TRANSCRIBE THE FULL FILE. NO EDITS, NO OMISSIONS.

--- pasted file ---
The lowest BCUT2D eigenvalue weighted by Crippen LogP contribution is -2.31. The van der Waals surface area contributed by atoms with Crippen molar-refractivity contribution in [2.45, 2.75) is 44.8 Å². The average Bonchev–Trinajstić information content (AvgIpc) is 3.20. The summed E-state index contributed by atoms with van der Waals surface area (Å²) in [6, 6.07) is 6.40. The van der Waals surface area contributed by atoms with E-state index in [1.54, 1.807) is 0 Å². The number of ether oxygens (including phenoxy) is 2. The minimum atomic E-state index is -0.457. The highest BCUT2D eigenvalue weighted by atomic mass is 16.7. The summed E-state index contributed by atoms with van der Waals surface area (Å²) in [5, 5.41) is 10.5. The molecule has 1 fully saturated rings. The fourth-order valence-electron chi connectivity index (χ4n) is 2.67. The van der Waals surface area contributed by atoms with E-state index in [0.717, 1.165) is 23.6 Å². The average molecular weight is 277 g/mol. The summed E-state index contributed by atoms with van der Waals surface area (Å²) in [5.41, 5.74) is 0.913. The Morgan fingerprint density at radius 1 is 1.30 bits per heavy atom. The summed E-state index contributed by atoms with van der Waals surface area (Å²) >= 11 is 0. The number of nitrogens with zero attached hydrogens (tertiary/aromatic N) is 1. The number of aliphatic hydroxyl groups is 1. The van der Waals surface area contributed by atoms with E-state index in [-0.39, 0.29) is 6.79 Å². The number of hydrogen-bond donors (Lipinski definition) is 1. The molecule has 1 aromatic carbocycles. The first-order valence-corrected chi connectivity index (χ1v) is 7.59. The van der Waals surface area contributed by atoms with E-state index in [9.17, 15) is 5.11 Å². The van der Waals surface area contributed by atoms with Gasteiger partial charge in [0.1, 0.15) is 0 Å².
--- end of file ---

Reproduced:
The lowest BCUT2D eigenvalue weighted by Crippen LogP contribution is -2.31. The van der Waals surface area contributed by atoms with Crippen molar-refractivity contribution in [2.45, 2.75) is 44.8 Å². The average Bonchev–Trinajstić information content (AvgIpc) is 3.20. The summed E-state index contributed by atoms with van der Waals surface area (Å²) in [6, 6.07) is 6.40. The van der Waals surface area contributed by atoms with E-state index in [1.54, 1.807) is 0 Å². The number of ether oxygens (including phenoxy) is 2. The minimum atomic E-state index is -0.457. The highest BCUT2D eigenvalue weighted by atomic mass is 16.7. The summed E-state index contributed by atoms with van der Waals surface area (Å²) in [5, 5.41) is 10.5. The molecule has 1 fully saturated rings. The fourth-order valence-electron chi connectivity index (χ4n) is 2.67. The van der Waals surface area contributed by atoms with E-state index in [0.717, 1.165) is 23.6 Å². The average molecular weight is 277 g/mol. The summed E-state index contributed by atoms with van der Waals surface area (Å²) in [5.41, 5.74) is 0.913. The Morgan fingerprint density at radius 1 is 1.30 bits per heavy atom. The summed E-state index contributed by atoms with van der Waals surface area (Å²) >= 11 is 0. The number of nitrogens with zero attached hydrogens (tertiary/aromatic N) is 1. The number of aliphatic hydroxyl groups is 1. The van der Waals surface area contributed by atoms with E-state index in [-0.39, 0.29) is 6.79 Å². The number of hydrogen-bond donors (Lipinski definition) is 1. The molecule has 1 aromatic carbocycles. The first-order valence-corrected chi connectivity index (χ1v) is 7.59. The van der Waals surface area contributed by atoms with E-state index in [9.17, 15) is 5.11 Å². The van der Waals surface area contributed by atoms with Gasteiger partial charge in [0.1, 0.15) is 0 Å².